2008
A spectacular find at the Museo del Cine Pablo Ducrós Hicken in Buenos Aires, Argentina, where a dusty 16mm dupe negative with nearly 25 minutes of previously missing footage is discovered.
2010
An extended restoration, featuring the materials found in 2008, returns a cinema classic to virtually its original version – the “director’s cut” – immaculately reconstructed and restored.

Global press reaction to the world premiere at the 60th Berlinale, February 2010
“the can’t-miss highlight of this year’s programme”
THE HOLLYWOOD REPORTER
“throw away your Metropolis DVD!”
***** 5 STARS – THE INDEPENDENT
“the definitive restoration of Fritz Lang’s futurist classic”
THE NEW YORK TIMES
“the restored version gives more depth and new meaning to the cult movie”
THE GUARDIAN
“83 years after its Berlin premiere, Metropolis can finally be seen as Lang originally intended it”
THE WALL STREET JOURNAL
“Lang’s bizarre sci-fi dystopian fairytale now looks bigger, madder, absurder and more fascinating than ever...”
GUARDIAN.CO.UK
ReviewsPress reaction to the UK & Ireland theatrical release“a treat – it’s simply one of the greatest and most influential films ever made”
NEWSNIGHT (BBC2), Aug 26
“a cinematic miracle...just how Lang envisioned it”
DAZED & CONFUSED, Sep issue
“one more treasure brought up from Atlantis – all praise to the divers and archaeologists”
THE GUARDIAN, Sep 4
“in its new, old form, an unforgettable film”
***** 5 STARS THE IRISH TIMES, Sep 4
“a mammoth marvel...sit close to a big screen and submit to the machine”
***** 5 STARS TIME OUT (London), Sep 9
“the starting point of so much modern cinema”
***** 5 STARS THE INDEPENDENT, Sep 10
“one of the biggest, strangest, maddest films in cinema history”
***** 5 STARS THE GUARDIAN, Sep 10
“an eternal masterpiece”
***** 5 STARS THE DAILY TELEGRAPH, Sep 10
“the finished restoration is a thing of beauty”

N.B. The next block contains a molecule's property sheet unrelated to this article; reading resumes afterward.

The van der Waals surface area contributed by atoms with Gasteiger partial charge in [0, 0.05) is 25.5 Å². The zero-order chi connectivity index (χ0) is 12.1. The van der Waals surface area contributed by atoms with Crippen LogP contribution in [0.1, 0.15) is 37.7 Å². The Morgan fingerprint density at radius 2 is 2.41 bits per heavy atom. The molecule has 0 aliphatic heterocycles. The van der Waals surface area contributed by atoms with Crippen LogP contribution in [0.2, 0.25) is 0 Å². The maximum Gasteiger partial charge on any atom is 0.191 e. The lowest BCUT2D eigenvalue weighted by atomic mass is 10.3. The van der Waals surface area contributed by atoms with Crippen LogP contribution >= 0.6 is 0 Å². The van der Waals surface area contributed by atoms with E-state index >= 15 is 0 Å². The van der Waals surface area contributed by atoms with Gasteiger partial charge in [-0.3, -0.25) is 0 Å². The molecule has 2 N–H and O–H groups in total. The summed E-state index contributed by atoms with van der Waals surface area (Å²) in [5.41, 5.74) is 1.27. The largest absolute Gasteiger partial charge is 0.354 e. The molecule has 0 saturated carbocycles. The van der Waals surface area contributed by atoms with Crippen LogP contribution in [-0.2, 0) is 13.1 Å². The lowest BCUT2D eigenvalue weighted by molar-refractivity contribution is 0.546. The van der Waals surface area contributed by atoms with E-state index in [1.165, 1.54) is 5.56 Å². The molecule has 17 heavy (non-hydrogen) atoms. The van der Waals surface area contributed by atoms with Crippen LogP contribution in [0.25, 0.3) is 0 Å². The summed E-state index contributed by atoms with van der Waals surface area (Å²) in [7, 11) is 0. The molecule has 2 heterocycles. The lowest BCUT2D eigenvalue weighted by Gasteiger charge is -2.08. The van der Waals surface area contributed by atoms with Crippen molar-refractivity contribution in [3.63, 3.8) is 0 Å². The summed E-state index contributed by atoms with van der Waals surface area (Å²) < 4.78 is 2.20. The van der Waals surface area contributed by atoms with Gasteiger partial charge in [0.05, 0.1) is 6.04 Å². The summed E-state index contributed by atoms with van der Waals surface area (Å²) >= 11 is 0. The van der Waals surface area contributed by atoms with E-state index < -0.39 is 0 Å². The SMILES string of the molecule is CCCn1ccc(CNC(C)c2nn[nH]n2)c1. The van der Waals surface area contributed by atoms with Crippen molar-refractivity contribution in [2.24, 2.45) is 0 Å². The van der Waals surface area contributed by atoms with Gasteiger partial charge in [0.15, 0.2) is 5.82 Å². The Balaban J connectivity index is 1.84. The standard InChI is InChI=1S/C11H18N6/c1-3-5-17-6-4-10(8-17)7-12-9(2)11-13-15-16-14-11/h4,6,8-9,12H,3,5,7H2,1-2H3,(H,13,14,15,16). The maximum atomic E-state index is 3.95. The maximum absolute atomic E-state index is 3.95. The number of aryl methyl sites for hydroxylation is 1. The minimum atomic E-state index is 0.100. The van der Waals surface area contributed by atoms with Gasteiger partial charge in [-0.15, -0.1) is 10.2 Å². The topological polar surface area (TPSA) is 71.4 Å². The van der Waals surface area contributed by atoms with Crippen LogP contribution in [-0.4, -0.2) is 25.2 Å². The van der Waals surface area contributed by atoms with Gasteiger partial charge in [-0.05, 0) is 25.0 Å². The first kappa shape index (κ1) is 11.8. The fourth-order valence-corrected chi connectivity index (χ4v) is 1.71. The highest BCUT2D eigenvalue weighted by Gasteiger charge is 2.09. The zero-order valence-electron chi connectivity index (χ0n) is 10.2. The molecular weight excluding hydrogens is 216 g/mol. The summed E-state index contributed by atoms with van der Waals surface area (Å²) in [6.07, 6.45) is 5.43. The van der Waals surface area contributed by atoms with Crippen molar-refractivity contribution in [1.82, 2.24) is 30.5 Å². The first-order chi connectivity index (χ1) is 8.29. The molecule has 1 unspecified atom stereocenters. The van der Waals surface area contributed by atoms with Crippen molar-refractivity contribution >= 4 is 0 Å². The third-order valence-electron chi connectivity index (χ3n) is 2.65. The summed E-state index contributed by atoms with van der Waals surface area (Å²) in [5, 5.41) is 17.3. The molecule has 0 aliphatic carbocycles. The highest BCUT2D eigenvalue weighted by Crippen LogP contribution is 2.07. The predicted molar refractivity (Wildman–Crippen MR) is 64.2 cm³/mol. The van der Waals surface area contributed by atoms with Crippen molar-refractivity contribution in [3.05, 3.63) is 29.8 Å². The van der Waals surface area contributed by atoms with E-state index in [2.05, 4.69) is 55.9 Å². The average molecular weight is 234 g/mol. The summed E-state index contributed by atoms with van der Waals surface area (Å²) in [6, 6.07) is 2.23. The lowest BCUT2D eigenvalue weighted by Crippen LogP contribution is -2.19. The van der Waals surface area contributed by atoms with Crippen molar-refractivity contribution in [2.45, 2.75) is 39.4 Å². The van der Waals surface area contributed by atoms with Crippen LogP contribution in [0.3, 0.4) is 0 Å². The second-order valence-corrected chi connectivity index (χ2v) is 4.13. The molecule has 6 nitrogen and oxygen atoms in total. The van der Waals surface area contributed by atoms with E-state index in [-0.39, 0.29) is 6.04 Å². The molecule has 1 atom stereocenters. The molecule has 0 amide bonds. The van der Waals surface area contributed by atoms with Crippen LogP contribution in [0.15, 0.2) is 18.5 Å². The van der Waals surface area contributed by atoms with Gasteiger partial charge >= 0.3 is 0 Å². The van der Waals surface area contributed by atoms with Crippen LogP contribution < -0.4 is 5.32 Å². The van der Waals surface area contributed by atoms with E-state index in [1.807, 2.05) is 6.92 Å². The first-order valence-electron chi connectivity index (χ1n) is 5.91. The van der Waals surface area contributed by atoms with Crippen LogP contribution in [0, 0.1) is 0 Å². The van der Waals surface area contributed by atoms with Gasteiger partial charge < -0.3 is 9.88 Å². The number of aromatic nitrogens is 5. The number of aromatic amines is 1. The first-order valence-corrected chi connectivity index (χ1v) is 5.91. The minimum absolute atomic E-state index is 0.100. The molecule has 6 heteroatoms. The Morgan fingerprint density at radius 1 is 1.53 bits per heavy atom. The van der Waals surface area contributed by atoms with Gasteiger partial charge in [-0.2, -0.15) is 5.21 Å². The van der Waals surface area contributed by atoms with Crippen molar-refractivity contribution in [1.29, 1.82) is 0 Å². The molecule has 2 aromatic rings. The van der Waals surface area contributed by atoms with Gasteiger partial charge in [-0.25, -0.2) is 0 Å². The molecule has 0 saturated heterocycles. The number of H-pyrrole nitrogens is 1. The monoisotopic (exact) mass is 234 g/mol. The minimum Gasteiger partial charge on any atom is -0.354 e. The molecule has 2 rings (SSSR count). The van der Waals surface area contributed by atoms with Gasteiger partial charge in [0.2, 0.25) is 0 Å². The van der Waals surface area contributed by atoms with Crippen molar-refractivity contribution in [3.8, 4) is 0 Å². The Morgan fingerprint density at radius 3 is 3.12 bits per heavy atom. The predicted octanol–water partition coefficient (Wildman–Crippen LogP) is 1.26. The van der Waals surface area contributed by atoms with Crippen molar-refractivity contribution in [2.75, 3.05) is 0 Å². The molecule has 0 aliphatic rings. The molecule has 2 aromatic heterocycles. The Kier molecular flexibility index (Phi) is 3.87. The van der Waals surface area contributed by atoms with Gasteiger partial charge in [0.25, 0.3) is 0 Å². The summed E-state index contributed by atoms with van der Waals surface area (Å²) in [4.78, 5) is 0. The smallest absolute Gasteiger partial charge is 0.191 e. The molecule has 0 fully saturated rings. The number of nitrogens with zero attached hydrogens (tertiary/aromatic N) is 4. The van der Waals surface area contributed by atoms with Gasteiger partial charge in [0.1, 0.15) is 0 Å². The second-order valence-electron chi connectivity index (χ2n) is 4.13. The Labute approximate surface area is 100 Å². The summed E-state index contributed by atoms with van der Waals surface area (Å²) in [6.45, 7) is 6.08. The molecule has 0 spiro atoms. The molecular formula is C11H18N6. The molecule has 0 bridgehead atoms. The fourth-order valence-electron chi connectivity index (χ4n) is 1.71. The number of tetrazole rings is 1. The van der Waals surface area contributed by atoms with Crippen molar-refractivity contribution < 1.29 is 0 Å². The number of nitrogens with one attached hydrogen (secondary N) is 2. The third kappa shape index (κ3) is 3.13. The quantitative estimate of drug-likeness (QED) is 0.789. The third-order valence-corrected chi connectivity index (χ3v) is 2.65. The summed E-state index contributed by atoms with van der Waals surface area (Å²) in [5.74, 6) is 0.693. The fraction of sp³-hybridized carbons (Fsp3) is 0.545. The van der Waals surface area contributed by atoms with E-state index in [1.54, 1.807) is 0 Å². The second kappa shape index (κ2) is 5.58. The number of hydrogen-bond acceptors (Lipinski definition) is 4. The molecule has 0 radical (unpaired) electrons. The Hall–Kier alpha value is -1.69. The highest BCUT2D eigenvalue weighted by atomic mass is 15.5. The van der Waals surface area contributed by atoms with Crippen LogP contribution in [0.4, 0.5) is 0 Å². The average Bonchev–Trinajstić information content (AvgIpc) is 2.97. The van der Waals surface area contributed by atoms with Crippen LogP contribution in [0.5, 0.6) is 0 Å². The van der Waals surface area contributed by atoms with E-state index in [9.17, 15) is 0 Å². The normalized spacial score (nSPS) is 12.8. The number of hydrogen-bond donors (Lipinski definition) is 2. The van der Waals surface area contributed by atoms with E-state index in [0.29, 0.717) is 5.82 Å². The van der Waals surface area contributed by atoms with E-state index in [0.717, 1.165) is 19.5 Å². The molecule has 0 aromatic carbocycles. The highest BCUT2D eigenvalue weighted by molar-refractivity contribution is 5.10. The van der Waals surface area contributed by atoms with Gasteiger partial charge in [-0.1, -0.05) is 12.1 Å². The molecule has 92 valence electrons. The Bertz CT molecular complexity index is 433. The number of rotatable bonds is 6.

***** 5 STARS IRISH INDEPENDENT, Sep 10
“revolutionary, astounding and madly influential...a big-screen must-see”
THE IRISH TIMES, Sep 10
“a true masterpiece of early cinema”
THE INDEPENDENT, Sep 11
“the grandaddy of sci-fi movies”
THE GUARDIAN, Sep 11
“what would I give it out of 10? I don't believe you can put a number on art”
JANELLE MONAE for NME, Sep 11

Thursday, 22 July 2010

The Birth of Horror FRANKENSTEIN 1910

I thought it appropriate to start this site with a celebration of Thomas Edison's landmark film 'Frankenstein'. Made in 1910, it is recognised by some as the birth of Horror, especially on the silver screen. Originally the film was thought to be lost, but thankfully it surfaced in time to celebrate its 100th birthday this year. Now in the public domain, it can be viewed and appreciated by all. I do have a history of this film written which I will post soon. In the meantime, enjoy this historic gem.



Below: The Edison Kinetogram Vol. 1 No. 1 from London, dated April 15th 1910

Below: The Opening film plate


Above and below: Charles Ogle as the creature

Below: The man behind the make up (which was his own) actor Charles Ogle (June 5, 1865 – October 11, 1940)